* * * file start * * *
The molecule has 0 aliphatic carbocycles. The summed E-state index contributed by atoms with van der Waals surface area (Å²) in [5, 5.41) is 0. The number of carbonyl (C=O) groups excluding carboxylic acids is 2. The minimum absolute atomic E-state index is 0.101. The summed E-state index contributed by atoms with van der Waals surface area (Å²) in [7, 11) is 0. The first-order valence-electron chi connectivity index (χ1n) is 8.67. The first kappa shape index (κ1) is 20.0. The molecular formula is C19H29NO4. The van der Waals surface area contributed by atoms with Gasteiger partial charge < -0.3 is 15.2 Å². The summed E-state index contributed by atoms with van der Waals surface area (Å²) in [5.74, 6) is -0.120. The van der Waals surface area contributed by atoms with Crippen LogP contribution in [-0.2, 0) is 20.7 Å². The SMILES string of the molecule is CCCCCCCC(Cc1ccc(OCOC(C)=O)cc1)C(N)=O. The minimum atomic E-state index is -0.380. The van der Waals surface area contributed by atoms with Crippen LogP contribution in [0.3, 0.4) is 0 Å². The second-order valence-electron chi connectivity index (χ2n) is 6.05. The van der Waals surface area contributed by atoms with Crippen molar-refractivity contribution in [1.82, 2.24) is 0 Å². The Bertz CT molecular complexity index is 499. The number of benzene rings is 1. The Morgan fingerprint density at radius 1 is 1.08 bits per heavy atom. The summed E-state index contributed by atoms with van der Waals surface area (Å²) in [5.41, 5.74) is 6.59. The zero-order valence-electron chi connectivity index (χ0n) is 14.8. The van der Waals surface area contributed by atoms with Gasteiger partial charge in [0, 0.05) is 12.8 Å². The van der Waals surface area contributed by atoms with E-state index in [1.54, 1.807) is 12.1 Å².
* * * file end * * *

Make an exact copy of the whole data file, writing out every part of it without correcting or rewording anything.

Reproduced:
The molecule has 0 aliphatic carbocycles. The summed E-state index contributed by atoms with van der Waals surface area (Å²) in [5, 5.41) is 0. The number of carbonyl (C=O) groups excluding carboxylic acids is 2. The minimum absolute atomic E-state index is 0.101. The summed E-state index contributed by atoms with van der Waals surface area (Å²) in [7, 11) is 0. The first-order valence-electron chi connectivity index (χ1n) is 8.67. The first kappa shape index (κ1) is 20.0. The molecular formula is C19H29NO4. The van der Waals surface area contributed by atoms with Gasteiger partial charge < -0.3 is 15.2 Å². The summed E-state index contributed by atoms with van der Waals surface area (Å²) in [5.74, 6) is -0.120. The van der Waals surface area contributed by atoms with Crippen LogP contribution in [-0.2, 0) is 20.7 Å². The SMILES string of the molecule is CCCCCCCC(Cc1ccc(OCOC(C)=O)cc1)C(N)=O. The minimum atomic E-state index is -0.380. The van der Waals surface area contributed by atoms with Crippen LogP contribution in [0.3, 0.4) is 0 Å². The second-order valence-electron chi connectivity index (χ2n) is 6.05. The van der Waals surface area contributed by atoms with Crippen molar-refractivity contribution in [1.82, 2.24) is 0 Å². The Bertz CT molecular complexity index is 499. The number of benzene rings is 1. The Morgan fingerprint density at radius 1 is 1.08 bits per heavy atom. The summed E-state index contributed by atoms with van der Waals surface area (Å²) in [5.41, 5.74) is 6.59. The zero-order valence-electron chi connectivity index (χ0n) is 14.8. The van der Waals surface area contributed by atoms with Gasteiger partial charge in [0, 0.05) is 12.8 Å². The van der Waals surface area contributed by atoms with E-state index in [1.54, 1.807) is 12.1 Å².